The distribution centers simulation by AnyLogic allows organizations to effectively manage transportation, maximize transportation loads, minimize risks, and provide detailed analysis. This model focuses on three principal operations: unloading, assembling orders, and loading.
- Truck unloading: Trucks loaded with the pallets arrive at the receiving dock at the distribution center. Then, the pallets are unloaded from the trucks and placed on racks at the receiving dock using forklifts.
- Assembling orders: When orders come in, the forklifts pick up the pallets according to the type of order to be shipped and place them at the loading dock in respective shelves.
- Truck loading: Once the orders are ready to ship, the trucks are assigned to the loading dock to receive those orders, and the pallets are loaded on to the trucks using forklifts.
The simulation model helps monitor the key metrics and goals, allowing us to understand how efficiently the process is operating. Also, the what-if capabilities of simulation allow us to increase or decrease the number of trucks or forklifts, loading capacity, number of orders, and many more to analyze the process performance.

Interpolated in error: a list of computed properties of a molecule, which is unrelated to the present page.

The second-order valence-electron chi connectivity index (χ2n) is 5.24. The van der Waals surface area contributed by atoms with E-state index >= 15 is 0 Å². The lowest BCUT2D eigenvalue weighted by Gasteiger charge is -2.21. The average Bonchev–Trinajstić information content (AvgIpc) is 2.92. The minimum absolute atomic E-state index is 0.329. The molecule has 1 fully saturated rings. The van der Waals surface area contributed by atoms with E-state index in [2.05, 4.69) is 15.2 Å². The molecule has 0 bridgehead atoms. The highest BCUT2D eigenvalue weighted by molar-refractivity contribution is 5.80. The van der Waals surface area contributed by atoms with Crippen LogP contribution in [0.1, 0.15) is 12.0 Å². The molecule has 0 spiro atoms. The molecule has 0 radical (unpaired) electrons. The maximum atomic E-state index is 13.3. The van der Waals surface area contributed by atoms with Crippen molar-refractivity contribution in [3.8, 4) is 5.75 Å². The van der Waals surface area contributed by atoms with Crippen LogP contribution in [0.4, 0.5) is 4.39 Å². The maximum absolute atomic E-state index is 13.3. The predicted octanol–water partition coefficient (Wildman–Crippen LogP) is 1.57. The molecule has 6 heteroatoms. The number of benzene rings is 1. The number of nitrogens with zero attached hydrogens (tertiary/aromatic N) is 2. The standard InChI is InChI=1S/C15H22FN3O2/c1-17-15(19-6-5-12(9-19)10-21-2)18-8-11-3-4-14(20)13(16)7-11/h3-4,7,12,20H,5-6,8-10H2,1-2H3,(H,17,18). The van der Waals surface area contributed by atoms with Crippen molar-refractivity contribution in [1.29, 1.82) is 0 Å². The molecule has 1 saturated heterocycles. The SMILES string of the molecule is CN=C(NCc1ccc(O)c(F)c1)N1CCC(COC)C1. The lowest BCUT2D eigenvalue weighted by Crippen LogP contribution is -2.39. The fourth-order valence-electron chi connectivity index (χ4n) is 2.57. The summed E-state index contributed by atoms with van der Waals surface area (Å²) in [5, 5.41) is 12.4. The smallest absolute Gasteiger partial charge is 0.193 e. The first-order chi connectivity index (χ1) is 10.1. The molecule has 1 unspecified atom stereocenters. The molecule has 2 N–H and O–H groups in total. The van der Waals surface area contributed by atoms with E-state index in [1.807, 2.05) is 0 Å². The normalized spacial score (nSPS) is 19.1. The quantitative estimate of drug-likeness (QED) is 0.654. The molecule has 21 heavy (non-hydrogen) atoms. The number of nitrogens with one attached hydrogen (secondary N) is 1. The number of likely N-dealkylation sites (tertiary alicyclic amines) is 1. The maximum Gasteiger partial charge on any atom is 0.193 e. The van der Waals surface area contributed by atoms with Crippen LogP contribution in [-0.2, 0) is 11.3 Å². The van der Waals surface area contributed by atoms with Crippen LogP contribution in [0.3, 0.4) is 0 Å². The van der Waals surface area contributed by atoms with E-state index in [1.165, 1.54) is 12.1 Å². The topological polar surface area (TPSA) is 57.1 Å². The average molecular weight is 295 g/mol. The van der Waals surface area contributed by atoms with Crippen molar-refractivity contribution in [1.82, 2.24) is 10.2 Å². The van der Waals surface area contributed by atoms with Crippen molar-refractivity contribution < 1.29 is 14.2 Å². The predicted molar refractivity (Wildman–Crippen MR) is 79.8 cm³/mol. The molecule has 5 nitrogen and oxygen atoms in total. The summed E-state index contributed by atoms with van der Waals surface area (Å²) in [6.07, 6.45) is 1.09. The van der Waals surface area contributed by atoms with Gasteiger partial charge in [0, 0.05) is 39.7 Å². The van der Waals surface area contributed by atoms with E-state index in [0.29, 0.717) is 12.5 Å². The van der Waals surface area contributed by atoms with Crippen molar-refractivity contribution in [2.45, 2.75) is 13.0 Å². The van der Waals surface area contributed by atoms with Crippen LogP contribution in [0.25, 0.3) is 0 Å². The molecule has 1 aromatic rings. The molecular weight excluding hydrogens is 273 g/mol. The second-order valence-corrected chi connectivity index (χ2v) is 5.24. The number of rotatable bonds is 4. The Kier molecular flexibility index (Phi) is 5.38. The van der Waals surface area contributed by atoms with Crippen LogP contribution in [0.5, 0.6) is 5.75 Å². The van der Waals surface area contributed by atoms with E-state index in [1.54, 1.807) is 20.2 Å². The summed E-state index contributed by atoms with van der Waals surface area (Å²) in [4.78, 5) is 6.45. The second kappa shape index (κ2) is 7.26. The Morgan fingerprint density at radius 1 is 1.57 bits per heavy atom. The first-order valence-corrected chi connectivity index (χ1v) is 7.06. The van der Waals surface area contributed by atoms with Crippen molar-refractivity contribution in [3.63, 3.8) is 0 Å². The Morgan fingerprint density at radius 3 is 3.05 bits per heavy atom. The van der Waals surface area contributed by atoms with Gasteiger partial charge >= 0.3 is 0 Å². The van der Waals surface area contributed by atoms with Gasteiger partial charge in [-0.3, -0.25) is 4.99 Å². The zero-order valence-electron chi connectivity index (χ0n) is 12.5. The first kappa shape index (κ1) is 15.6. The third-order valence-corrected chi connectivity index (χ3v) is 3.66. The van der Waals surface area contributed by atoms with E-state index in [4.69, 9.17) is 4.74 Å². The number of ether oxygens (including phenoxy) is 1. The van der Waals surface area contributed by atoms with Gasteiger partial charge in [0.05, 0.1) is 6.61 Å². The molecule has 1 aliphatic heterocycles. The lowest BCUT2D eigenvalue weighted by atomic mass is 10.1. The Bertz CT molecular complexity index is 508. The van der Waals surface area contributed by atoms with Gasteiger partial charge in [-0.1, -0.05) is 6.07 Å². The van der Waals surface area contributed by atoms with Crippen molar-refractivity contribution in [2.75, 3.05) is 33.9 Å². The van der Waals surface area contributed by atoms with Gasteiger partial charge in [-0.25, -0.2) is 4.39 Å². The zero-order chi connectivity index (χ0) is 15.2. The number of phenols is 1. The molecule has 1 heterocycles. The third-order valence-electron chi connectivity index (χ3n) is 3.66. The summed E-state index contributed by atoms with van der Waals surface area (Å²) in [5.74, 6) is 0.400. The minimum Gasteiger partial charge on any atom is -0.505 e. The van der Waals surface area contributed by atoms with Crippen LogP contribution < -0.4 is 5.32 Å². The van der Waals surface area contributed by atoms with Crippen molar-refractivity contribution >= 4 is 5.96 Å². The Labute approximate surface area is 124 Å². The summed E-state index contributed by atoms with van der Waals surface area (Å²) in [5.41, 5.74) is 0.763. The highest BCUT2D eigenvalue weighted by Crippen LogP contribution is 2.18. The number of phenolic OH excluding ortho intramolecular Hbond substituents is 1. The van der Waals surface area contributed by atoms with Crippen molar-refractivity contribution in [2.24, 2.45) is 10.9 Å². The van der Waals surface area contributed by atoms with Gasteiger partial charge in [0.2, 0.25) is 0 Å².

How Microsoft Project Bonsai helps optimize DC operations
The Project Bonsai platform allows subject matter experts to design, train, and develop AI models to solve real-world business problems using machine teaching and deep reinforcement learning capabilities.
AnyLogic simulation and Project Bonsai together can help organizations analyze changes in product demands. The AI agent can be trained to manage various processes like producing enough products at manufacturing facilities, managing inventory at distribution centers to meet the changing demands, and optimize transportation in a more timely and efficient manner.
Neal Analytics has deep expertise in end-to-end AI model deployments, and we’re an AnyLogic partner! Contact us to hear how we can help you leverage AnyLogic for Microsoft Project Bonsai solutions.